Mr. Lloyd Axworthy (Winnipeg-Fort Garry):
Mr. Speaker, as the roll call of people introducing themselves into this throne speech begins to accumulate, I am very pleased that you have occupied the chair when you did so that I may be allowed some small nuance of original tact to introduce myself; and may I be the first, sir, to compliment you on your election to the position of Deputy Speaker. I know that you will provide the same kind of conscientious, careful watch over this House as does the permanent Speaker.
I must confess at this juncture to being a little nervous, having listened to the debate regarding the recognition of the Social Credit party. It brings back recurring nightmares of my previous state in life when I occupied one of the more exclusive associations, being the only Liberal in the Manitoba legislature. I can say that if the hon. member for Beauce (Mr. Roy) thought he had trouble getting recognized, he should try getting an office once in a while; then he will know that he is in real trouble. However, I do strike a sympathetic chord for his concern about the necessity of ensuring that, no matter how small the number in a party, it is in many cases the ideas and principles that one represents that counts. We in our group certainly have no hesitation or compulsion in recognizing the right of the Social Credit members to speak their minds.
I would like to pay my respects to the mover and seconder of this motion. They set a very high standard of elocution and commitment which all of us who are in the freshman class will find it difficult to measure up to. I must confess to being somewhat intrigued by the interesting discussion of the hon. member for Erie (Mr. Fretz) as he weaved in and out of a very fulsome praise for the orchard trees of the Niagara peninsula speckled throughout with fulsome praise for his leader. I do not know what position the hon. member took in the last Conservative convention, but I am not sure whether he was more in favour of the flora or the fauna in this case. I think that he was trying to send out a political signal for all of those to read.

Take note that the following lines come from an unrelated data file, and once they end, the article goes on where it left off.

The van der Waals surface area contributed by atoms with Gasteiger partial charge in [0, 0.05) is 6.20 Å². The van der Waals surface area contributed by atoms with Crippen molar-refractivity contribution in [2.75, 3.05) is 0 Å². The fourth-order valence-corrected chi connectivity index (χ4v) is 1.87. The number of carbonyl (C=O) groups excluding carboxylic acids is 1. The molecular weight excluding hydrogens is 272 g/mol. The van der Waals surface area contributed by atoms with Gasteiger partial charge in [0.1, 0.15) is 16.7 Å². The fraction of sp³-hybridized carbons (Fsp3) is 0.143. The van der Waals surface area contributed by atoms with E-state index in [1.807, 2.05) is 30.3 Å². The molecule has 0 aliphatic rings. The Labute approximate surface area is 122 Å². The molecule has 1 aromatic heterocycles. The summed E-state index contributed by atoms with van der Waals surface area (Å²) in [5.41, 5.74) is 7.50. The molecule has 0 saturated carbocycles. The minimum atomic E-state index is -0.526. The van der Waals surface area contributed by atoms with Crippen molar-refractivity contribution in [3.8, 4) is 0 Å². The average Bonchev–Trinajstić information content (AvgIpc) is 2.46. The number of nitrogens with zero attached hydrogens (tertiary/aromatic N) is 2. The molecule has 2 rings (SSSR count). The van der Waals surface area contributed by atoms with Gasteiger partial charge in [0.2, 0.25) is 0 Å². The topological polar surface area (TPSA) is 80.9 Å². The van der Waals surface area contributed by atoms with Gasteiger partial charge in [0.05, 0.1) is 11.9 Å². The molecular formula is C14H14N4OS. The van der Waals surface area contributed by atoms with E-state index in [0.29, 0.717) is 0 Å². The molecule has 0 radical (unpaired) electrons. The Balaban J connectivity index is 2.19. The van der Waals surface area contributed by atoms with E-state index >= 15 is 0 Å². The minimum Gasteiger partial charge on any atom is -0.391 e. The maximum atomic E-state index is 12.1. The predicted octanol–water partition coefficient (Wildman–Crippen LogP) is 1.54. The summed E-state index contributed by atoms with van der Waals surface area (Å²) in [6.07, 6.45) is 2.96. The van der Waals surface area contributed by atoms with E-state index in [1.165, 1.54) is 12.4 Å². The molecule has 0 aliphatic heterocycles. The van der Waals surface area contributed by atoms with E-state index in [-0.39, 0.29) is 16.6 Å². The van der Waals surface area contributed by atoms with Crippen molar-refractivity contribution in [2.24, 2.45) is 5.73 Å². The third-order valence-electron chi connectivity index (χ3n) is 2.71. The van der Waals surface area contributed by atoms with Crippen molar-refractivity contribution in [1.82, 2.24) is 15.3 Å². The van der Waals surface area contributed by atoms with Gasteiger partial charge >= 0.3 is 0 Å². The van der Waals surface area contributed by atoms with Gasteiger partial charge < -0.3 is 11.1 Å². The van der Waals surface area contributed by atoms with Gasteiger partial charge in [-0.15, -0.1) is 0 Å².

I would also like to pay my respects to the Prime Minister (Mr. Clark) although he is not in his seat. He was kind enough to single me out yesterday, but probably his misguided jab is an indication of what we can expect in the future, that he is partly right and mostly wrong. He is partly right in saying that
October 11, 1979
one of my ambitions as a member of this party is to be mindful of the future, but I would suggest to him that that is the golden objective of 113 Liberals. The definition of being a Liberal is to be concerned with the future.
We are not worried about how our own leader is concerned about the future but about how the leader of the government is concerned about the future. That is our concern. I would only remind the Prime Minister of the scripture that can be borrowed from the Book of Job. Being one of the few Liberals from western Canada I would remind him of the story of the messenger who came to report to Job that his cattle were stolen and his barns were burned and who said that he alone had escaped to bring the terrible news. I am one of those who escaped to tell the Prime Minister the terrible news.
May I begin by recounting a story that was fairly common in the Manitoba legislature. One of the legends that was handed down through a succession of premiers told of a defeated premier who handed his successor three envelopes, saying that he had kept the envelopes on hand for such a contingency. He told the new premier to use the envelopes very carefully at times when his government found itself in real trouble. It was not very long until that happened. When the new premier opened the first envelope it contained one simple message: "Blame the previous government." Mr. Speaker, this government is obviously in serious trouble already because it has already followed that advice.
It was not too long before that government got into trouble again. The premier opened the second envelope and found the message: "Blame the other levels of government." That seemed to be good advice and he followed it. I suggest that the new government opposite is very close to doing the same as it tries to work out an agreement on oil prices. I think we can expect to see the first minister of this land saying, within a week or two, "It is the fault of those other fellows."
It was not too long before the government in the story found itself in trouble a third time. The new premier opened the third envelope. The message was again very simple; it read: "Start preparing three envelopes." I suggest to you, Mr. Speaker, that this government is very close to the necessity of preparing that third envelope for itself.